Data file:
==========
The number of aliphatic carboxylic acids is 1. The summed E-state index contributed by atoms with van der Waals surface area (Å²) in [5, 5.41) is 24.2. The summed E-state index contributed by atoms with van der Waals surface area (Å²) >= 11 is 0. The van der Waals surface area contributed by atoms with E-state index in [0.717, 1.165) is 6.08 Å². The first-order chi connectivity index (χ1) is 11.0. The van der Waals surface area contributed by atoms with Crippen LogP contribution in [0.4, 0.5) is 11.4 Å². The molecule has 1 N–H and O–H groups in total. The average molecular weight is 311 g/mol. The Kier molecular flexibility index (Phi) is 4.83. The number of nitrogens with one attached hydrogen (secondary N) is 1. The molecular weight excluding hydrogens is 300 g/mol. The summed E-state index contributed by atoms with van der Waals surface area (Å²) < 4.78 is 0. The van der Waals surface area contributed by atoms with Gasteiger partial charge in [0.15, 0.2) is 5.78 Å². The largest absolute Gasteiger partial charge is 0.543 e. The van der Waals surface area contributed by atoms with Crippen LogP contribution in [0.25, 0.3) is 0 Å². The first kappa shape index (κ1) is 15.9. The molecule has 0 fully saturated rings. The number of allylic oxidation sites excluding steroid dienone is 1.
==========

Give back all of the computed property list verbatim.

The number of aliphatic carboxylic acids is 1. The summed E-state index contributed by atoms with van der Waals surface area (Å²) in [5, 5.41) is 24.2. The summed E-state index contributed by atoms with van der Waals surface area (Å²) >= 11 is 0. The van der Waals surface area contributed by atoms with E-state index in [0.717, 1.165) is 6.08 Å². The first-order chi connectivity index (χ1) is 11.0. The van der Waals surface area contributed by atoms with Crippen LogP contribution in [0.4, 0.5) is 11.4 Å². The molecule has 1 N–H and O–H groups in total. The average molecular weight is 311 g/mol. The Kier molecular flexibility index (Phi) is 4.83. The number of nitrogens with one attached hydrogen (secondary N) is 1. The molecular weight excluding hydrogens is 300 g/mol. The summed E-state index contributed by atoms with van der Waals surface area (Å²) < 4.78 is 0. The van der Waals surface area contributed by atoms with Gasteiger partial charge in [0.15, 0.2) is 5.78 Å². The largest absolute Gasteiger partial charge is 0.543 e. The van der Waals surface area contributed by atoms with Crippen LogP contribution in [0.25, 0.3) is 0 Å². The first kappa shape index (κ1) is 15.9. The molecule has 0 fully saturated rings. The number of allylic oxidation sites excluding steroid dienone is 1.